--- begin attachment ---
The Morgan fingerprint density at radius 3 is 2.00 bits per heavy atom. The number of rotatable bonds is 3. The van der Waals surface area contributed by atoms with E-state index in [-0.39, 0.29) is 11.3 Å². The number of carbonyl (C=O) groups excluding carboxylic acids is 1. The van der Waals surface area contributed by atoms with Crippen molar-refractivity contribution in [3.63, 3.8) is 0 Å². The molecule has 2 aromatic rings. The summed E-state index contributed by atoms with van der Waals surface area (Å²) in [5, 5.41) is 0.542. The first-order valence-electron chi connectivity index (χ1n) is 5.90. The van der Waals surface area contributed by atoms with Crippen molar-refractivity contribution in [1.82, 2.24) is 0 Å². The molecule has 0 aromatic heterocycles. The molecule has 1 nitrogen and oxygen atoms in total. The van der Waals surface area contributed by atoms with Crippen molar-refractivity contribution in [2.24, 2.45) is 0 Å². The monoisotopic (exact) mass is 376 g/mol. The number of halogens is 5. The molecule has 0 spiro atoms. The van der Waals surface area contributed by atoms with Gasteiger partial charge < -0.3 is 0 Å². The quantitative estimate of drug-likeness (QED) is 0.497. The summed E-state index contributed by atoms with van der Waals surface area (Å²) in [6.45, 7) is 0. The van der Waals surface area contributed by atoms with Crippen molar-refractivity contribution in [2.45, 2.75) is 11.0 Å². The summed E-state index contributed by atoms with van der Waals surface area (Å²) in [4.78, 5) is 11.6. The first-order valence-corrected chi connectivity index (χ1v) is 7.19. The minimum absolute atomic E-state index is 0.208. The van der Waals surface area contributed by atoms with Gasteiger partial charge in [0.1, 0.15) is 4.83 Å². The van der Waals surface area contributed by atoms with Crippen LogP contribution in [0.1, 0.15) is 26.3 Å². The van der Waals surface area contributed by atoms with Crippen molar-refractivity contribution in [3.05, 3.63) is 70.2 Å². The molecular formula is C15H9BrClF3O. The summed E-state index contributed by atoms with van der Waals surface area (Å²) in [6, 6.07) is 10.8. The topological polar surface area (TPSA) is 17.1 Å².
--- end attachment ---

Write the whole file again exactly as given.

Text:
The Morgan fingerprint density at radius 3 is 2.00 bits per heavy atom. The number of rotatable bonds is 3. The van der Waals surface area contributed by atoms with E-state index in [-0.39, 0.29) is 11.3 Å². The number of carbonyl (C=O) groups excluding carboxylic acids is 1. The van der Waals surface area contributed by atoms with Crippen molar-refractivity contribution in [3.63, 3.8) is 0 Å². The molecule has 2 aromatic rings. The summed E-state index contributed by atoms with van der Waals surface area (Å²) in [5, 5.41) is 0.542. The first-order valence-electron chi connectivity index (χ1n) is 5.90. The van der Waals surface area contributed by atoms with Crippen molar-refractivity contribution in [1.82, 2.24) is 0 Å². The molecule has 0 aromatic heterocycles. The molecule has 1 nitrogen and oxygen atoms in total. The van der Waals surface area contributed by atoms with Crippen molar-refractivity contribution in [2.24, 2.45) is 0 Å². The monoisotopic (exact) mass is 376 g/mol. The number of halogens is 5. The molecule has 0 spiro atoms. The van der Waals surface area contributed by atoms with Gasteiger partial charge < -0.3 is 0 Å². The quantitative estimate of drug-likeness (QED) is 0.497. The summed E-state index contributed by atoms with van der Waals surface area (Å²) in [6.45, 7) is 0. The van der Waals surface area contributed by atoms with Crippen molar-refractivity contribution in [2.45, 2.75) is 11.0 Å². The summed E-state index contributed by atoms with van der Waals surface area (Å²) in [4.78, 5) is 11.6. The first-order valence-corrected chi connectivity index (χ1v) is 7.19. The minimum absolute atomic E-state index is 0.208. The van der Waals surface area contributed by atoms with Gasteiger partial charge in [0.1, 0.15) is 4.83 Å². The van der Waals surface area contributed by atoms with Crippen LogP contribution in [0.1, 0.15) is 26.3 Å². The van der Waals surface area contributed by atoms with Crippen molar-refractivity contribution in [3.05, 3.63) is 70.2 Å². The molecular formula is C15H9BrClF3O. The summed E-state index contributed by atoms with van der Waals surface area (Å²) in [6, 6.07) is 10.8. The topological polar surface area (TPSA) is 17.1 Å².